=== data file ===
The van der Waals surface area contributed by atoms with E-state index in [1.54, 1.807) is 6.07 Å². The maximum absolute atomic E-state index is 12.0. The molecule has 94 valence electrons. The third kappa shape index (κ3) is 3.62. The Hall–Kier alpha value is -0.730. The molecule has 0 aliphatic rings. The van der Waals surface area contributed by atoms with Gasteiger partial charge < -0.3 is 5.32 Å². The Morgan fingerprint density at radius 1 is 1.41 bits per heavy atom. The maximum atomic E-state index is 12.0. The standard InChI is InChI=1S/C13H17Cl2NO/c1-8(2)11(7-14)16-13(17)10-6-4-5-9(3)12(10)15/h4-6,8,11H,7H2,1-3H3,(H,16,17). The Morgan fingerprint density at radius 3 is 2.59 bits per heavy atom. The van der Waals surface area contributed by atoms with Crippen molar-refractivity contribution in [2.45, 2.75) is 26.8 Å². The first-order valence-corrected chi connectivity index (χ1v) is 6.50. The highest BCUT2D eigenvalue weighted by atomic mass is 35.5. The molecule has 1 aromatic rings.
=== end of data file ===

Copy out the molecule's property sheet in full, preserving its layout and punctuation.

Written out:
The van der Waals surface area contributed by atoms with E-state index in [1.54, 1.807) is 6.07 Å². The maximum absolute atomic E-state index is 12.0. The molecule has 94 valence electrons. The third kappa shape index (κ3) is 3.62. The Hall–Kier alpha value is -0.730. The molecule has 0 aliphatic rings. The van der Waals surface area contributed by atoms with Gasteiger partial charge < -0.3 is 5.32 Å². The Morgan fingerprint density at radius 1 is 1.41 bits per heavy atom. The maximum atomic E-state index is 12.0. The standard InChI is InChI=1S/C13H17Cl2NO/c1-8(2)11(7-14)16-13(17)10-6-4-5-9(3)12(10)15/h4-6,8,11H,7H2,1-3H3,(H,16,17). The Morgan fingerprint density at radius 3 is 2.59 bits per heavy atom. The van der Waals surface area contributed by atoms with Crippen molar-refractivity contribution in [2.45, 2.75) is 26.8 Å². The first-order valence-corrected chi connectivity index (χ1v) is 6.50. The highest BCUT2D eigenvalue weighted by atomic mass is 35.5. The molecule has 1 aromatic rings.